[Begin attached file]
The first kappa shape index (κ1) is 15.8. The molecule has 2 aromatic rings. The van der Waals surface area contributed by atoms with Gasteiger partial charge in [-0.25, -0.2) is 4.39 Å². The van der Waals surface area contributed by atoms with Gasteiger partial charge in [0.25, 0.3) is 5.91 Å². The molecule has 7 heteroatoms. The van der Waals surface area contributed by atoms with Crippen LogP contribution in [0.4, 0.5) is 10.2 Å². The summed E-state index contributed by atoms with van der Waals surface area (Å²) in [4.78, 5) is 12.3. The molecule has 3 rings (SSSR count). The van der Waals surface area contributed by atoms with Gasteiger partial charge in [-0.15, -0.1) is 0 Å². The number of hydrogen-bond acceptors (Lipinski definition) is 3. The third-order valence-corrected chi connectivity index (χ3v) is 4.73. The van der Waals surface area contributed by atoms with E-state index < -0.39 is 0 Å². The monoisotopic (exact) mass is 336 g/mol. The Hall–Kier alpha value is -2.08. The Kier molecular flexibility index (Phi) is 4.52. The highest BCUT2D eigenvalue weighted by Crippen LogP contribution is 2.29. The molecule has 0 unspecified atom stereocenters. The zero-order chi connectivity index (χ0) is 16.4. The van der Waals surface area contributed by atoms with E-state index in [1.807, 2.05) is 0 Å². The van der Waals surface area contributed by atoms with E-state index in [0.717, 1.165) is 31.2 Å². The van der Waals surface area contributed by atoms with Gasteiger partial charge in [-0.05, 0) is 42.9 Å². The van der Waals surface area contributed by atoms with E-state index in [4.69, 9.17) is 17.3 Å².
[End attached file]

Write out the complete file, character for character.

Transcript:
The first kappa shape index (κ1) is 15.8. The molecule has 2 aromatic rings. The van der Waals surface area contributed by atoms with Gasteiger partial charge in [-0.25, -0.2) is 4.39 Å². The van der Waals surface area contributed by atoms with Gasteiger partial charge in [0.25, 0.3) is 5.91 Å². The molecule has 7 heteroatoms. The van der Waals surface area contributed by atoms with Crippen LogP contribution in [0.4, 0.5) is 10.2 Å². The summed E-state index contributed by atoms with van der Waals surface area (Å²) in [4.78, 5) is 12.3. The molecule has 3 rings (SSSR count). The van der Waals surface area contributed by atoms with Gasteiger partial charge in [-0.15, -0.1) is 0 Å². The number of hydrogen-bond acceptors (Lipinski definition) is 3. The third-order valence-corrected chi connectivity index (χ3v) is 4.73. The van der Waals surface area contributed by atoms with E-state index < -0.39 is 0 Å². The monoisotopic (exact) mass is 336 g/mol. The Hall–Kier alpha value is -2.08. The Kier molecular flexibility index (Phi) is 4.52. The highest BCUT2D eigenvalue weighted by Crippen LogP contribution is 2.29. The molecule has 0 unspecified atom stereocenters. The zero-order chi connectivity index (χ0) is 16.4. The van der Waals surface area contributed by atoms with E-state index in [1.807, 2.05) is 0 Å². The van der Waals surface area contributed by atoms with E-state index in [0.717, 1.165) is 31.2 Å². The van der Waals surface area contributed by atoms with Gasteiger partial charge in [-0.05, 0) is 42.9 Å². The van der Waals surface area contributed by atoms with E-state index in [4.69, 9.17) is 17.3 Å².